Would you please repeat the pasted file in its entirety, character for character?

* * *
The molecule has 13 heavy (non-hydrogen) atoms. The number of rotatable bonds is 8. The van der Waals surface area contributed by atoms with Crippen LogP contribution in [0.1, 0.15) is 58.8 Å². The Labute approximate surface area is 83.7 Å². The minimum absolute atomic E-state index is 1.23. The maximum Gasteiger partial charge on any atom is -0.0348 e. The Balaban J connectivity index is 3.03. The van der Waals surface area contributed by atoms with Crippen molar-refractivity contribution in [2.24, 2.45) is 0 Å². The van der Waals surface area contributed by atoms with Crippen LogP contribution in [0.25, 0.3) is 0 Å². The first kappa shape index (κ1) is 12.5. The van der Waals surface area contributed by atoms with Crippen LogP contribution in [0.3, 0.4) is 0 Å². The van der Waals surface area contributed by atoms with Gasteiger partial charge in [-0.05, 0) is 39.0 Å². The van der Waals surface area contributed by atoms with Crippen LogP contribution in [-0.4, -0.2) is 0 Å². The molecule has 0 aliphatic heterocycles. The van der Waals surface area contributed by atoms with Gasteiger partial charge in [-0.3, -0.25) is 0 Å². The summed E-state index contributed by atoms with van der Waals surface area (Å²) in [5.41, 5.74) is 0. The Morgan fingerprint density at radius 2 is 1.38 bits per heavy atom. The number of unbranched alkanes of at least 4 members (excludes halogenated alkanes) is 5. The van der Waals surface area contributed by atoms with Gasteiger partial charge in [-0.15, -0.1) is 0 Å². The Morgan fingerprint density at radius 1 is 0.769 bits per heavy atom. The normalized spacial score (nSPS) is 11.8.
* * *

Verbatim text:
The molecule has 13 heavy (non-hydrogen) atoms. The number of rotatable bonds is 8. The van der Waals surface area contributed by atoms with Crippen LogP contribution in [0.1, 0.15) is 58.8 Å². The Labute approximate surface area is 83.7 Å². The minimum absolute atomic E-state index is 1.23. The maximum Gasteiger partial charge on any atom is -0.0348 e. The Balaban J connectivity index is 3.03. The van der Waals surface area contributed by atoms with Crippen molar-refractivity contribution in [2.24, 2.45) is 0 Å². The van der Waals surface area contributed by atoms with Crippen LogP contribution in [0.25, 0.3) is 0 Å². The first kappa shape index (κ1) is 12.5. The van der Waals surface area contributed by atoms with Crippen LogP contribution in [0.3, 0.4) is 0 Å². The van der Waals surface area contributed by atoms with Gasteiger partial charge in [-0.05, 0) is 39.0 Å². The van der Waals surface area contributed by atoms with Crippen LogP contribution in [-0.4, -0.2) is 0 Å². The molecule has 0 aliphatic heterocycles. The van der Waals surface area contributed by atoms with Gasteiger partial charge in [-0.3, -0.25) is 0 Å². The summed E-state index contributed by atoms with van der Waals surface area (Å²) in [5.41, 5.74) is 0. The Morgan fingerprint density at radius 2 is 1.38 bits per heavy atom. The number of unbranched alkanes of at least 4 members (excludes halogenated alkanes) is 5. The van der Waals surface area contributed by atoms with Gasteiger partial charge in [-0.15, -0.1) is 0 Å². The Morgan fingerprint density at radius 1 is 0.769 bits per heavy atom. The normalized spacial score (nSPS) is 11.8.